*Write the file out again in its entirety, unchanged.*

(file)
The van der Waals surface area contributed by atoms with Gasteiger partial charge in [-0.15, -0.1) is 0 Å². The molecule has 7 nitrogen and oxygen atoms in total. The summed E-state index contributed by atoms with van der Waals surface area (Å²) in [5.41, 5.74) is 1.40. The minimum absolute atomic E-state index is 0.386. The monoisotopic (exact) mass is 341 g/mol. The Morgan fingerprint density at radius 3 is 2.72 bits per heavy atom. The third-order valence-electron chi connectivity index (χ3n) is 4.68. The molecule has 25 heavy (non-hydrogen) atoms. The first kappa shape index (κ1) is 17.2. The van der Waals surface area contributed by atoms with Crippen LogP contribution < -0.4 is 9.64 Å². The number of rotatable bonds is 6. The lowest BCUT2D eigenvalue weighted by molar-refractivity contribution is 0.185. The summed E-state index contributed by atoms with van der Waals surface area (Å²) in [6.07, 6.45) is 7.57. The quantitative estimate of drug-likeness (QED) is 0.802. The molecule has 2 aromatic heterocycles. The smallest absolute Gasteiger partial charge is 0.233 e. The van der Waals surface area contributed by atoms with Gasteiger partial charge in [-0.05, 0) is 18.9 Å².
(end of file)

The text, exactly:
The van der Waals surface area contributed by atoms with Gasteiger partial charge in [-0.15, -0.1) is 0 Å². The molecule has 7 nitrogen and oxygen atoms in total. The summed E-state index contributed by atoms with van der Waals surface area (Å²) in [5.41, 5.74) is 1.40. The minimum absolute atomic E-state index is 0.386. The monoisotopic (exact) mass is 341 g/mol. The Morgan fingerprint density at radius 3 is 2.72 bits per heavy atom. The third-order valence-electron chi connectivity index (χ3n) is 4.68. The molecule has 25 heavy (non-hydrogen) atoms. The first kappa shape index (κ1) is 17.2. The van der Waals surface area contributed by atoms with Crippen LogP contribution < -0.4 is 9.64 Å². The number of rotatable bonds is 6. The lowest BCUT2D eigenvalue weighted by molar-refractivity contribution is 0.185. The summed E-state index contributed by atoms with van der Waals surface area (Å²) in [6.07, 6.45) is 7.57. The quantitative estimate of drug-likeness (QED) is 0.802. The molecule has 2 aromatic heterocycles. The smallest absolute Gasteiger partial charge is 0.233 e. The van der Waals surface area contributed by atoms with Gasteiger partial charge in [-0.05, 0) is 18.9 Å².